Bob is PCT’s co-founder and visionary behind its growth and development strategy over much of the last two decades. Bob built PCT to meet a recognized need for high quality manufacturing and development services in an emerging industry. As the cell therapy field has grown, PCT has now served more than 100 clients and performed more than 30,000 cell therapy procedures. PCT aims to bridge the gap between discovery and patient care through efficient transfer of cell-based therapies from lab into clinical practice.
Bob’s vision for PCT includes expansion of its manufacturing capacity in the U.S. and Europe, as well as the development of new technological and engineering innovations that will help streamline and automate many cell processing techniques, leading to faster scale up, lower cost of goods, and improved robustness for the industry.
“Our focus has always been on the future and where the industry is going. We recently opened an engineering and innovation center that looks at scalability, robustness, sustainability, and cost of goods, and the application of engineering principles to better prepare us as an industry for commercial distribution,” said Mr. Preti.” —KB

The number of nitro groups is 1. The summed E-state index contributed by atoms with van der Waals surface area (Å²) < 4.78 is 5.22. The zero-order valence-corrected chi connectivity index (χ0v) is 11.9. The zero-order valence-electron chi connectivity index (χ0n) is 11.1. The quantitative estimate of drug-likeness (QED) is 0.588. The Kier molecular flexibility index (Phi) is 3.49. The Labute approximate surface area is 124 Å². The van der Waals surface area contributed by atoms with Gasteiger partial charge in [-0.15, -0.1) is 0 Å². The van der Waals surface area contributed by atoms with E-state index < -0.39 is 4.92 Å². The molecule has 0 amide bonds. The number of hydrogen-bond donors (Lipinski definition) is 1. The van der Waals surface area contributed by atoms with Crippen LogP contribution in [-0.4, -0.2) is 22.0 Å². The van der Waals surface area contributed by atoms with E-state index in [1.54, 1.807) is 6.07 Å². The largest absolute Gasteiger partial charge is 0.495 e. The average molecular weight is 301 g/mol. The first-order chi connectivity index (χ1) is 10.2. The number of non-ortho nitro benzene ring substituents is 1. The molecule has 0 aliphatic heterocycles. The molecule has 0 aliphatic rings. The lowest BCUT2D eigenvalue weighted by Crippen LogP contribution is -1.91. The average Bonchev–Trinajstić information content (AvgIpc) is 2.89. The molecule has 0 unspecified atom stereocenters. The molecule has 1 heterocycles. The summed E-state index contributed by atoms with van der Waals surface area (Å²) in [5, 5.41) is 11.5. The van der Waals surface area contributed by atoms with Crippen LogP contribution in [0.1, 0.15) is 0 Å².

Contract Pharma: What is your typical client and what are the main reasons they outsource?
Robert Preti: We have clients spanning the range from university hospitals to big pharma. Most commonly, they are small biotech companies that have one or more cell therapies or regenerative medicines in their pipeline.
The reason they outsource is to gain access to technical expertise, along with the vision they have for their product. They recognize the manufacturing process is not where it needs to be. We can accomplish the clinical trial manufacturing for them in its current form, but we can also apply our manufacturing, development, and engineering services to help them develop a process that is lower cost, more robust, more scalable, and sustainable.